Returning now to our analysis of the four cells identified in the table above, consider that homonym is used equivocally for two different concepts, represented by cell A, and by (A,B & C).
More formally, we can represent these two concepts as follows:
The definition of homonym offered in WordNet clusters (A, B & C) by writing::
This means that "homonym" is defined by WordNet in sense #2. My dictionary defines homonym as meaning A: i.e., homonym(1)
Clearly the difference between OR and AND is fundamental, giving us two different concepts, as represented in box A or boxes A, B, and C. Equivocation is underlined by the admission, in the same entry, that homophone and homograph represent two related concepts that may also be spoken of as homonym. WordNet also combines all three concepts under one term. I have entered these equivocal concepts in the table as homonym(1) in cell A, and homonym(2) in all the cells except D.
In cell A homonym(1) is written in bold face to show my preference for this term as an unambiguous way to represent concept A, but homonym(2) is shown in cells A, B and C to show that the same word can be used equivocally as a generic term for all three concepts. However, to avoid possible ambiguity, we could use modifiers to create unequivocal terms that can easily distinguish between these equivocal meanings of homonym. Perhaps strict homonym could represent the narrower sense (1) in A, and loose homonym the broader sense (2) in (A, B and C).
A more complex and baffling problem involves the use of heteronym. As defined by WordNet, it means:
This word, therefore, is equivalent to homograph, C. The definition of homograph in the WordNet text adds a meaningless characteristic by referring to "meaning" as a defining feature. I ignore it here for reasons explained above. Since most words are polysemes -- word, for example, has ten senses identified in WordNet -- to say that different words have different meanings does not distinguish between polysemes (one word with several meanings) and homonyms (set of words having the same form).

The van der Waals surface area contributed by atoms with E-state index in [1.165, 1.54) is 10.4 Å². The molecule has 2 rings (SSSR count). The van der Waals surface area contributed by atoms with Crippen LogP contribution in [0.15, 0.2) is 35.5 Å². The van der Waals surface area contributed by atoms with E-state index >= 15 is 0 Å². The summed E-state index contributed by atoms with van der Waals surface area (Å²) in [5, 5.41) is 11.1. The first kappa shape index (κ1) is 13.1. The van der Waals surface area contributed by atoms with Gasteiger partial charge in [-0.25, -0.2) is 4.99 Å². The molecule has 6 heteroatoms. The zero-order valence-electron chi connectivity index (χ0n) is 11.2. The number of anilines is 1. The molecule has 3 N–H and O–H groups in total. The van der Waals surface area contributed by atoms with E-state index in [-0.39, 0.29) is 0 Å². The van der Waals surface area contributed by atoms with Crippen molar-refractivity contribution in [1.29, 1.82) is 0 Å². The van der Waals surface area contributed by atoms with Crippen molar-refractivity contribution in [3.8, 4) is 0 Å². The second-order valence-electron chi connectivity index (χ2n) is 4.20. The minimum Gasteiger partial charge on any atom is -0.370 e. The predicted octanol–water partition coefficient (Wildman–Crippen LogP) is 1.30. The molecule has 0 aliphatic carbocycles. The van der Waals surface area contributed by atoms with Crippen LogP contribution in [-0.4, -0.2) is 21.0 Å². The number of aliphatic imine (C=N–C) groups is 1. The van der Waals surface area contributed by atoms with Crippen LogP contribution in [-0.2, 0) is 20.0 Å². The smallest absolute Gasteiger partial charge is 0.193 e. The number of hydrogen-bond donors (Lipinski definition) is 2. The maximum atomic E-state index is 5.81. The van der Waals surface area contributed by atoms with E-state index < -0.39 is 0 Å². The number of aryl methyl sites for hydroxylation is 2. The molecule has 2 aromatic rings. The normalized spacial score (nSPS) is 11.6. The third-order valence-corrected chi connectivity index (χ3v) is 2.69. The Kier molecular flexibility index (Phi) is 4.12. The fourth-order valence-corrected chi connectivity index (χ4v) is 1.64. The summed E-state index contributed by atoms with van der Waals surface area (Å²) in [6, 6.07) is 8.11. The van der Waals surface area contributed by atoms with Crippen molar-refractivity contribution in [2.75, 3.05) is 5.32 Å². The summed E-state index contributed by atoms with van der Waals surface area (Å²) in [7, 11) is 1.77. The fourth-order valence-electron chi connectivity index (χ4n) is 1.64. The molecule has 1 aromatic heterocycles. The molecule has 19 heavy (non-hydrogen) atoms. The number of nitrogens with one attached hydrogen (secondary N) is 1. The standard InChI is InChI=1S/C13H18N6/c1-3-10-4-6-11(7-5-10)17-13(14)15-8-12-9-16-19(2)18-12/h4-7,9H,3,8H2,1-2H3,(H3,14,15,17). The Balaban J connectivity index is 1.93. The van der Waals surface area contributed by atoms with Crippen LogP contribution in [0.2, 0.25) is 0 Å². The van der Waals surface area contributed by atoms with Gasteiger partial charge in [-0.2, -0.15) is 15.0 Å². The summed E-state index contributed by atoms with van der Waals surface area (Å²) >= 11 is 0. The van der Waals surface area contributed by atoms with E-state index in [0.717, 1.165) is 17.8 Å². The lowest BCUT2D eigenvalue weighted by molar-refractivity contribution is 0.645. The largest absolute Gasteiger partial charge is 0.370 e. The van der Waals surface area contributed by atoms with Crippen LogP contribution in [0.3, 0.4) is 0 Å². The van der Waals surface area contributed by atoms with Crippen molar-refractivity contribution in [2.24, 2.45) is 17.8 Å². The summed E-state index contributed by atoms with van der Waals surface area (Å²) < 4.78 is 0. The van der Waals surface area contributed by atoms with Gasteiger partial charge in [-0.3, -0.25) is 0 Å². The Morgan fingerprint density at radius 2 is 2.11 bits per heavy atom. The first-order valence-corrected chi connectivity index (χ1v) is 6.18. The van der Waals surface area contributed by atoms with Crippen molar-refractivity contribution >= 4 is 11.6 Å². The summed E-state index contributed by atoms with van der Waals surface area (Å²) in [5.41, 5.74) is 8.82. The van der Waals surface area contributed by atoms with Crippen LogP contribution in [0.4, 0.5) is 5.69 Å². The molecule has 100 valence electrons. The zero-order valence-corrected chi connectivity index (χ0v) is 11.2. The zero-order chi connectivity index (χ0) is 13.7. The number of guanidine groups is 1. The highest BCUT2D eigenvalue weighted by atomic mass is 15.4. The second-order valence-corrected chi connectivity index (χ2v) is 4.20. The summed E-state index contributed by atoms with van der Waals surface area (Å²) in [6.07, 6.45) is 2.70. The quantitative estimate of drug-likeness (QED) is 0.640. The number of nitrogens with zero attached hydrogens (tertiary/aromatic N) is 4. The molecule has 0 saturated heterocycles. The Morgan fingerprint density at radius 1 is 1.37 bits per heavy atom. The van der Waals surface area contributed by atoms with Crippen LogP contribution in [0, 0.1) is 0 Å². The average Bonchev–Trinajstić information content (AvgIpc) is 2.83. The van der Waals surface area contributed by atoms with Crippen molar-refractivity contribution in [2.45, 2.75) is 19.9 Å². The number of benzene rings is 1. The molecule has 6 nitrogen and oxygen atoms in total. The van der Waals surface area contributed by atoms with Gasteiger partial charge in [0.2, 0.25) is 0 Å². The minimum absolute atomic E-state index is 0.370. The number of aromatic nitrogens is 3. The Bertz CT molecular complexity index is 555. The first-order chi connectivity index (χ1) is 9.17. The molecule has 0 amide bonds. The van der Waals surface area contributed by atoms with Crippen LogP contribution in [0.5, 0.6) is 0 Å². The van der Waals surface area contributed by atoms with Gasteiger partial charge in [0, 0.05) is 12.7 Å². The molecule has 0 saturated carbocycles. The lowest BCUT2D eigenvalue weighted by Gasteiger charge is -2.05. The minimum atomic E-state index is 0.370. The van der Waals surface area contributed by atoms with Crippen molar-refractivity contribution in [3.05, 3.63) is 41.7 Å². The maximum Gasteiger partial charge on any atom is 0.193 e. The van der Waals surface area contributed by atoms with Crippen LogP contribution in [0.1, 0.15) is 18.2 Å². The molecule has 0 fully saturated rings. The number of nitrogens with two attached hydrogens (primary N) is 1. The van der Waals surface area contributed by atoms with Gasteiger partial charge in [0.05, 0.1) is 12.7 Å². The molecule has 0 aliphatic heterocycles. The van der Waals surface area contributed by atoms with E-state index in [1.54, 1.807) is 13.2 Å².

Since we already have homograph to represent this concept unambiguously, it seems redundant to waste heteronym as an equivalent term -- but that seems to be the recognized usage. However, if we wanted to make better use of the word, we could stipulate a different meaning for it. For example, since homonyms by definition have the same spelling and pronunciation, we might use heteronym as an antonym to represent words that differ from each other in spelling or pronunciation, but not in both -- this would make it a broader term for words that are not homonyms but are either spelled or pronounced the same. We could then say quite clearly that there are two kinds of heteronyms: homographs and homophones. Such a usage would enable us to distinguish easily between cell A (homonym) and cells B and C, (heteronyms), and it would also create a useful contrast between words that are both spelled and pronounced alike, and those that are only pronounced or spelled alike.
None of these terms takes into account the situation represented by cell D. Keith C. Ivey, in his discussion of homonyms, recognizes this fact and writes: